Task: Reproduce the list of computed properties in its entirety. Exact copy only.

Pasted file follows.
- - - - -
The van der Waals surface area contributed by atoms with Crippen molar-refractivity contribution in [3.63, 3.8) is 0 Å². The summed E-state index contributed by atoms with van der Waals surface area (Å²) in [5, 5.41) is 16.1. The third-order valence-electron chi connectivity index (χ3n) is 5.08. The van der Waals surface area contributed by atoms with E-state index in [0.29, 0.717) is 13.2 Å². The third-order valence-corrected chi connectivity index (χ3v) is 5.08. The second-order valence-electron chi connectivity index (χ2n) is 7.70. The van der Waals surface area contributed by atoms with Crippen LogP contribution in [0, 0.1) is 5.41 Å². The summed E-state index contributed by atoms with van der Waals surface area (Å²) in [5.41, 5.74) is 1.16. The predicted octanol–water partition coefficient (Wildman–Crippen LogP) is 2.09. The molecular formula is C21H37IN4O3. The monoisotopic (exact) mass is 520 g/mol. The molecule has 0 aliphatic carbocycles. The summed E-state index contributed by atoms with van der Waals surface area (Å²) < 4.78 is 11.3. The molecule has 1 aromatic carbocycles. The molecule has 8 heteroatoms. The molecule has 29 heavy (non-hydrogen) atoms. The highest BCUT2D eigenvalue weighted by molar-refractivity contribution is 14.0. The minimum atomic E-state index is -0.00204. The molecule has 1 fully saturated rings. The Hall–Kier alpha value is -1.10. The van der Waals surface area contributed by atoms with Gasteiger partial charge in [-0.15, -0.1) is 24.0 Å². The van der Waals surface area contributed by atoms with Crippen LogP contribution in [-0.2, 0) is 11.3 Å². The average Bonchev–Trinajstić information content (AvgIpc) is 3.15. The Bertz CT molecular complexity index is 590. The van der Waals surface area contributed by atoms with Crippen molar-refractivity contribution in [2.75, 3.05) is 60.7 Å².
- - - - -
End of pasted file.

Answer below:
The van der Waals surface area contributed by atoms with Crippen molar-refractivity contribution in [3.63, 3.8) is 0 Å². The summed E-state index contributed by atoms with van der Waals surface area (Å²) in [5, 5.41) is 16.1. The third-order valence-electron chi connectivity index (χ3n) is 5.08. The van der Waals surface area contributed by atoms with E-state index in [0.29, 0.717) is 13.2 Å². The third-order valence-corrected chi connectivity index (χ3v) is 5.08. The second-order valence-electron chi connectivity index (χ2n) is 7.70. The van der Waals surface area contributed by atoms with Crippen LogP contribution in [0, 0.1) is 5.41 Å². The summed E-state index contributed by atoms with van der Waals surface area (Å²) in [5.41, 5.74) is 1.16. The predicted octanol–water partition coefficient (Wildman–Crippen LogP) is 2.09. The molecular formula is C21H37IN4O3. The monoisotopic (exact) mass is 520 g/mol. The molecule has 0 aliphatic carbocycles. The summed E-state index contributed by atoms with van der Waals surface area (Å²) < 4.78 is 11.3. The molecule has 1 aromatic carbocycles. The molecule has 8 heteroatoms. The molecule has 29 heavy (non-hydrogen) atoms. The highest BCUT2D eigenvalue weighted by molar-refractivity contribution is 14.0. The minimum atomic E-state index is -0.00204. The molecule has 1 fully saturated rings. The Hall–Kier alpha value is -1.10. The van der Waals surface area contributed by atoms with Gasteiger partial charge in [-0.15, -0.1) is 24.0 Å². The van der Waals surface area contributed by atoms with Crippen LogP contribution in [-0.2, 0) is 11.3 Å². The average Bonchev–Trinajstić information content (AvgIpc) is 3.15. The Bertz CT molecular complexity index is 590. The van der Waals surface area contributed by atoms with Crippen molar-refractivity contribution in [2.75, 3.05) is 60.7 Å².